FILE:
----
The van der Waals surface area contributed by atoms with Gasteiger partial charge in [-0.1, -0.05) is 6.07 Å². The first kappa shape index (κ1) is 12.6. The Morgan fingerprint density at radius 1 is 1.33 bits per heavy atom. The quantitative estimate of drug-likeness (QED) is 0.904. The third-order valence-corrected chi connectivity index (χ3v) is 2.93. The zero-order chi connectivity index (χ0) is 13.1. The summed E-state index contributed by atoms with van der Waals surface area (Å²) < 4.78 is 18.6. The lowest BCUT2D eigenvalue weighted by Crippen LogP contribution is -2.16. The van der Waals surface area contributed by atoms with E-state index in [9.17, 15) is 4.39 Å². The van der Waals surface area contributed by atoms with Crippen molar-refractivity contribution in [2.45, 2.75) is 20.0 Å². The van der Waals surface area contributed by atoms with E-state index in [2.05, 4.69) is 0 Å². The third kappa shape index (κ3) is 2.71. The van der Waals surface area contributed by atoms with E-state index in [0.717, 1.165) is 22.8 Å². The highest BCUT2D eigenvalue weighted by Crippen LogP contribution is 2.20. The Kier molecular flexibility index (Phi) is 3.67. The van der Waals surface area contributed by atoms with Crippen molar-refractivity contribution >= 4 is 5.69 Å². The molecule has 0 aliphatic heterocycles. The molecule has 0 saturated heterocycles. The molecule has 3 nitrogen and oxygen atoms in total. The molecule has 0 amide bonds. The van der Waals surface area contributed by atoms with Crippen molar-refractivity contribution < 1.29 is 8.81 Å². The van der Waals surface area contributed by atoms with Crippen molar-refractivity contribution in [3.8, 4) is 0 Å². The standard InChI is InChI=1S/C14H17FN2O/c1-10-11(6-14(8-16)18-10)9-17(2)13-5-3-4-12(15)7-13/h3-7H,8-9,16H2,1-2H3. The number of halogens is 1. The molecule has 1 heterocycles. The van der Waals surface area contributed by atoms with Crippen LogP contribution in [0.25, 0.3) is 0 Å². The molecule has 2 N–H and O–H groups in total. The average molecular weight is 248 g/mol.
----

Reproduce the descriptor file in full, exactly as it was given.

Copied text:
The van der Waals surface area contributed by atoms with Gasteiger partial charge in [-0.1, -0.05) is 6.07 Å². The first kappa shape index (κ1) is 12.6. The Morgan fingerprint density at radius 1 is 1.33 bits per heavy atom. The quantitative estimate of drug-likeness (QED) is 0.904. The third-order valence-corrected chi connectivity index (χ3v) is 2.93. The zero-order chi connectivity index (χ0) is 13.1. The summed E-state index contributed by atoms with van der Waals surface area (Å²) < 4.78 is 18.6. The lowest BCUT2D eigenvalue weighted by Crippen LogP contribution is -2.16. The van der Waals surface area contributed by atoms with E-state index in [9.17, 15) is 4.39 Å². The van der Waals surface area contributed by atoms with Crippen molar-refractivity contribution in [2.45, 2.75) is 20.0 Å². The van der Waals surface area contributed by atoms with E-state index in [2.05, 4.69) is 0 Å². The third kappa shape index (κ3) is 2.71. The van der Waals surface area contributed by atoms with E-state index in [0.717, 1.165) is 22.8 Å². The highest BCUT2D eigenvalue weighted by Crippen LogP contribution is 2.20. The Kier molecular flexibility index (Phi) is 3.67. The van der Waals surface area contributed by atoms with Crippen molar-refractivity contribution >= 4 is 5.69 Å². The molecule has 0 aliphatic heterocycles. The molecule has 0 saturated heterocycles. The molecule has 3 nitrogen and oxygen atoms in total. The molecule has 0 amide bonds. The van der Waals surface area contributed by atoms with Crippen molar-refractivity contribution < 1.29 is 8.81 Å². The van der Waals surface area contributed by atoms with Crippen molar-refractivity contribution in [3.8, 4) is 0 Å². The standard InChI is InChI=1S/C14H17FN2O/c1-10-11(6-14(8-16)18-10)9-17(2)13-5-3-4-12(15)7-13/h3-7H,8-9,16H2,1-2H3. The number of halogens is 1. The molecule has 1 heterocycles. The van der Waals surface area contributed by atoms with Crippen LogP contribution in [0.25, 0.3) is 0 Å². The molecule has 2 N–H and O–H groups in total. The average molecular weight is 248 g/mol.